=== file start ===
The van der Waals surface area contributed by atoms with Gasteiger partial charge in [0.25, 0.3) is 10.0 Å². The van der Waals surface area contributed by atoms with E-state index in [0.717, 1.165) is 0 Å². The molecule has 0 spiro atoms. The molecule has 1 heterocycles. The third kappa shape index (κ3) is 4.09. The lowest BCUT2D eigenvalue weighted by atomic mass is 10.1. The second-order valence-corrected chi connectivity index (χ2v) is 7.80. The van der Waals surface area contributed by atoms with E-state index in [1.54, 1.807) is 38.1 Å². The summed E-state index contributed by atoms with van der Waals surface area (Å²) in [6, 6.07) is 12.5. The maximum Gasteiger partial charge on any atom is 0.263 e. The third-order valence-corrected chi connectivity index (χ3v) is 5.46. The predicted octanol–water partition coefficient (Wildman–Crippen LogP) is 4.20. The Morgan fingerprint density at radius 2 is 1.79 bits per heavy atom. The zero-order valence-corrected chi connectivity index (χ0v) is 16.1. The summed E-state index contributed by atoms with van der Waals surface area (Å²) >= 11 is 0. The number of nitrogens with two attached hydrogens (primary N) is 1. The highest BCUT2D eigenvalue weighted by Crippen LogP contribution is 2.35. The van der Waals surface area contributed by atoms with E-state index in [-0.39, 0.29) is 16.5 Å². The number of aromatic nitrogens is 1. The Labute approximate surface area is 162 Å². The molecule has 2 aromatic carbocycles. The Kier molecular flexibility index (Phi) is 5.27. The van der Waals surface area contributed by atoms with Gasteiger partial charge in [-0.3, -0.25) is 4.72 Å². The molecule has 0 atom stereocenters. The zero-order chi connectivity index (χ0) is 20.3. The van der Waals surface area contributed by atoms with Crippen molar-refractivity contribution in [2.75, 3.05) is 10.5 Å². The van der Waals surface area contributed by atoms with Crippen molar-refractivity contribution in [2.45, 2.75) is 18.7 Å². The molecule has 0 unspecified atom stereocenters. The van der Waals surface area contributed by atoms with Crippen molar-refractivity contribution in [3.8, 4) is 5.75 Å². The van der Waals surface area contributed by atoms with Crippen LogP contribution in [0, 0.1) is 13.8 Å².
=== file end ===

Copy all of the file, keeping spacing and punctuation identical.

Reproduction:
The van der Waals surface area contributed by atoms with Gasteiger partial charge in [0.25, 0.3) is 10.0 Å². The van der Waals surface area contributed by atoms with E-state index in [0.717, 1.165) is 0 Å². The molecule has 0 spiro atoms. The molecule has 1 heterocycles. The third kappa shape index (κ3) is 4.09. The lowest BCUT2D eigenvalue weighted by atomic mass is 10.1. The second-order valence-corrected chi connectivity index (χ2v) is 7.80. The van der Waals surface area contributed by atoms with E-state index in [1.54, 1.807) is 38.1 Å². The summed E-state index contributed by atoms with van der Waals surface area (Å²) in [6, 6.07) is 12.5. The maximum Gasteiger partial charge on any atom is 0.263 e. The third-order valence-corrected chi connectivity index (χ3v) is 5.46. The predicted octanol–water partition coefficient (Wildman–Crippen LogP) is 4.20. The Morgan fingerprint density at radius 2 is 1.79 bits per heavy atom. The zero-order valence-corrected chi connectivity index (χ0v) is 16.1. The summed E-state index contributed by atoms with van der Waals surface area (Å²) >= 11 is 0. The number of nitrogens with two attached hydrogens (primary N) is 1. The highest BCUT2D eigenvalue weighted by Crippen LogP contribution is 2.35. The van der Waals surface area contributed by atoms with E-state index in [-0.39, 0.29) is 16.5 Å². The number of aromatic nitrogens is 1. The Labute approximate surface area is 162 Å². The molecule has 2 aromatic carbocycles. The Kier molecular flexibility index (Phi) is 5.27. The van der Waals surface area contributed by atoms with Gasteiger partial charge in [-0.3, -0.25) is 4.72 Å². The molecule has 0 atom stereocenters. The zero-order chi connectivity index (χ0) is 20.3. The van der Waals surface area contributed by atoms with Crippen molar-refractivity contribution in [2.75, 3.05) is 10.5 Å². The van der Waals surface area contributed by atoms with Crippen molar-refractivity contribution in [2.45, 2.75) is 18.7 Å². The molecule has 0 unspecified atom stereocenters. The van der Waals surface area contributed by atoms with Crippen molar-refractivity contribution in [3.8, 4) is 5.75 Å². The van der Waals surface area contributed by atoms with Crippen LogP contribution in [0, 0.1) is 13.8 Å².